They would immediately recognize that such an initiative uses coercive tactics meant to deprive women of choice and violates women’s bodily autonomy.

So why don’t they recognize that the Baby Friendly Hospital Initiative, designed to promote breastfeeding, also uses coercive tactics meant to deprive women of choice? Why don’t they decry the fact that the BFHI violates women’s bodily autonomy?

They don’t recognize the similarities between a policy designed to prevent abortion to the BFHI policy designed to prevent formula use because they’ve fallen prey to the same sexist myths about motherhood that have captured the larger society.

1. They romanticize motherhood.

It’s a curious failing when you consider that feminists don’t romanticize pregnancy. Pregnancy is the “natural” result of sexual intercourse and pregnancy is “what women’s bodies were meant to do,” but feminists have no trouble understanding that a woman might not want to be pregnant and might not want to take on physical labor and responsibility that inevitably ensues from pregnancy.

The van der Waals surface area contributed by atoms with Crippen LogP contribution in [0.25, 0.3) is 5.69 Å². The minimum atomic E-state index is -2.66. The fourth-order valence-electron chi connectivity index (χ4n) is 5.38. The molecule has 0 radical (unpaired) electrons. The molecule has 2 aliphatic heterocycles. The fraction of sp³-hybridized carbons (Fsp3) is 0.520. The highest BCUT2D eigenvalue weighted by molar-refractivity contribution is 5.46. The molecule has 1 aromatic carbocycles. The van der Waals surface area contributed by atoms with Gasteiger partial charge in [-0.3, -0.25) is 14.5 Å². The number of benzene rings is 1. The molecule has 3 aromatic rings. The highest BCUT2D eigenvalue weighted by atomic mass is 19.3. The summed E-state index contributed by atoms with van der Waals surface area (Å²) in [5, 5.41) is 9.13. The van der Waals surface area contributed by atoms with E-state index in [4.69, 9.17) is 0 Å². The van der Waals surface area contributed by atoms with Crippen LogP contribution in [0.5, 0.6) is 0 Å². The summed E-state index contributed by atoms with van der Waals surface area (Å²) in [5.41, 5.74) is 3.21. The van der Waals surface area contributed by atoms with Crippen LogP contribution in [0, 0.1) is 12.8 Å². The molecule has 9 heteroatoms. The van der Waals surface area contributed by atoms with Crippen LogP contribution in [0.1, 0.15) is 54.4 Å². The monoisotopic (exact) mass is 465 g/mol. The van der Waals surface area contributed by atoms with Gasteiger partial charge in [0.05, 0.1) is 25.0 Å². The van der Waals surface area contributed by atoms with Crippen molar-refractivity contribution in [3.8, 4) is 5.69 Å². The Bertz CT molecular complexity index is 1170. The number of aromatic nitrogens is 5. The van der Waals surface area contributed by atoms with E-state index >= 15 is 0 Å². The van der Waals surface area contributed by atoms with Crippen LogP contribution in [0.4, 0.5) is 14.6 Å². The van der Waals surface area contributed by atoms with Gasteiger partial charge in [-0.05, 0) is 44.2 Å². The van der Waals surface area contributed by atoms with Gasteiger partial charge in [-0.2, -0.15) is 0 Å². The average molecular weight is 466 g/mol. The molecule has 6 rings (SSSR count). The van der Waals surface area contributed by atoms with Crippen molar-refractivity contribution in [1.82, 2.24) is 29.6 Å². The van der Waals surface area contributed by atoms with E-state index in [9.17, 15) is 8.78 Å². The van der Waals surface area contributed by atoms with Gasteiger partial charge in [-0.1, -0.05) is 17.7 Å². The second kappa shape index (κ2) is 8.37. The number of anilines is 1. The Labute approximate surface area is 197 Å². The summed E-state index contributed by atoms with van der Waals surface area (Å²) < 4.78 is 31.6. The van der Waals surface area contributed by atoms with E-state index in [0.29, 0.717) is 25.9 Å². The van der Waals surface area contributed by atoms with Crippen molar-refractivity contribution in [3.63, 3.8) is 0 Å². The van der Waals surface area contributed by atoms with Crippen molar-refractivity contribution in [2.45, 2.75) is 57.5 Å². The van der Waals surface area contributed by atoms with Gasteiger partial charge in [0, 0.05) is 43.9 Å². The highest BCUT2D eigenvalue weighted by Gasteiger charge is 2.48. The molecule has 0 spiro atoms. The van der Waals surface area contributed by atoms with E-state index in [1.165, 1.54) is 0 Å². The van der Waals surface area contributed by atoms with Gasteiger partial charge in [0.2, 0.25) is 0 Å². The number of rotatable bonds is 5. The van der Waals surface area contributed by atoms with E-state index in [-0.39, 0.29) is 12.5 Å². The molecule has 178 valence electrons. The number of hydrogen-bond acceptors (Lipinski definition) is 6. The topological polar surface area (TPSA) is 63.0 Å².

It’s even more surprising considering that feminists have become deeply involved in preventing the coercion of pregnant women into giving birth in whatever way is “best” for babies. They are front and center (as they should be) in legal cases involving forced Cesareans and resisting (as they should) efforts to criminalize addiction to drugs during pregnancy. They understand that babies have no recourse in those situations, yet they promote maternal choice despite the potential harm or even death of the unborn child.